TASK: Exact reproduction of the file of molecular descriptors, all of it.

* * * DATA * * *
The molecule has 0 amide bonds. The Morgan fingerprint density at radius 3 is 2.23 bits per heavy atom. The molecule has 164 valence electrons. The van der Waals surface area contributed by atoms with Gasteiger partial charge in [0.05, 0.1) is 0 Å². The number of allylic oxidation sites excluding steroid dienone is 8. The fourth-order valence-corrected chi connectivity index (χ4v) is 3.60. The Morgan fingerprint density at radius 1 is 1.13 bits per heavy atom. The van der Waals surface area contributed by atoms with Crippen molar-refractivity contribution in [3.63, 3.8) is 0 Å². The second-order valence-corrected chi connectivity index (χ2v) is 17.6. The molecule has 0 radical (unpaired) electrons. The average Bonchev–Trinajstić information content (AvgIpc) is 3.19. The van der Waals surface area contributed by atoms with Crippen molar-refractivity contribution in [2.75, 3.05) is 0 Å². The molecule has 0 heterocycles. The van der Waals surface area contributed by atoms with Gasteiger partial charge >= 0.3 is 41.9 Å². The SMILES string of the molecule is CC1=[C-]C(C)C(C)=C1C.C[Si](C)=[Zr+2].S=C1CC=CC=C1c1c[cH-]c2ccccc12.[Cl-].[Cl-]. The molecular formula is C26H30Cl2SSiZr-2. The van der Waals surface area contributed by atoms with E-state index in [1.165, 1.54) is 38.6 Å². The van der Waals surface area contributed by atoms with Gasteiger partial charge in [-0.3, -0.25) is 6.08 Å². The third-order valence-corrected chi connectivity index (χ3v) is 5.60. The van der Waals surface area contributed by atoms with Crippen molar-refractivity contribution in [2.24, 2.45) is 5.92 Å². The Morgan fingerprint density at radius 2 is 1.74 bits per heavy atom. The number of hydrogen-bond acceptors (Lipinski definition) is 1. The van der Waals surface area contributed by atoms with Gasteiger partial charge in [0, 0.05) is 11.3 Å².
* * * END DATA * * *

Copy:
The molecule has 0 amide bonds. The Morgan fingerprint density at radius 3 is 2.23 bits per heavy atom. The molecule has 164 valence electrons. The van der Waals surface area contributed by atoms with Gasteiger partial charge in [0.05, 0.1) is 0 Å². The number of allylic oxidation sites excluding steroid dienone is 8. The fourth-order valence-corrected chi connectivity index (χ4v) is 3.60. The Morgan fingerprint density at radius 1 is 1.13 bits per heavy atom. The van der Waals surface area contributed by atoms with Crippen molar-refractivity contribution in [3.63, 3.8) is 0 Å². The second-order valence-corrected chi connectivity index (χ2v) is 17.6. The molecule has 0 radical (unpaired) electrons. The average Bonchev–Trinajstić information content (AvgIpc) is 3.19. The van der Waals surface area contributed by atoms with Crippen molar-refractivity contribution in [2.75, 3.05) is 0 Å². The molecule has 0 heterocycles. The van der Waals surface area contributed by atoms with Gasteiger partial charge >= 0.3 is 41.9 Å². The SMILES string of the molecule is CC1=[C-]C(C)C(C)=C1C.C[Si](C)=[Zr+2].S=C1CC=CC=C1c1c[cH-]c2ccccc12.[Cl-].[Cl-]. The molecular formula is C26H30Cl2SSiZr-2. The van der Waals surface area contributed by atoms with E-state index in [1.165, 1.54) is 38.6 Å². The van der Waals surface area contributed by atoms with Gasteiger partial charge in [-0.3, -0.25) is 6.08 Å². The third-order valence-corrected chi connectivity index (χ3v) is 5.60. The van der Waals surface area contributed by atoms with Crippen molar-refractivity contribution in [2.24, 2.45) is 5.92 Å². The Morgan fingerprint density at radius 2 is 1.74 bits per heavy atom. The number of hydrogen-bond acceptors (Lipinski definition) is 1. The van der Waals surface area contributed by atoms with Gasteiger partial charge in [0, 0.05) is 11.3 Å².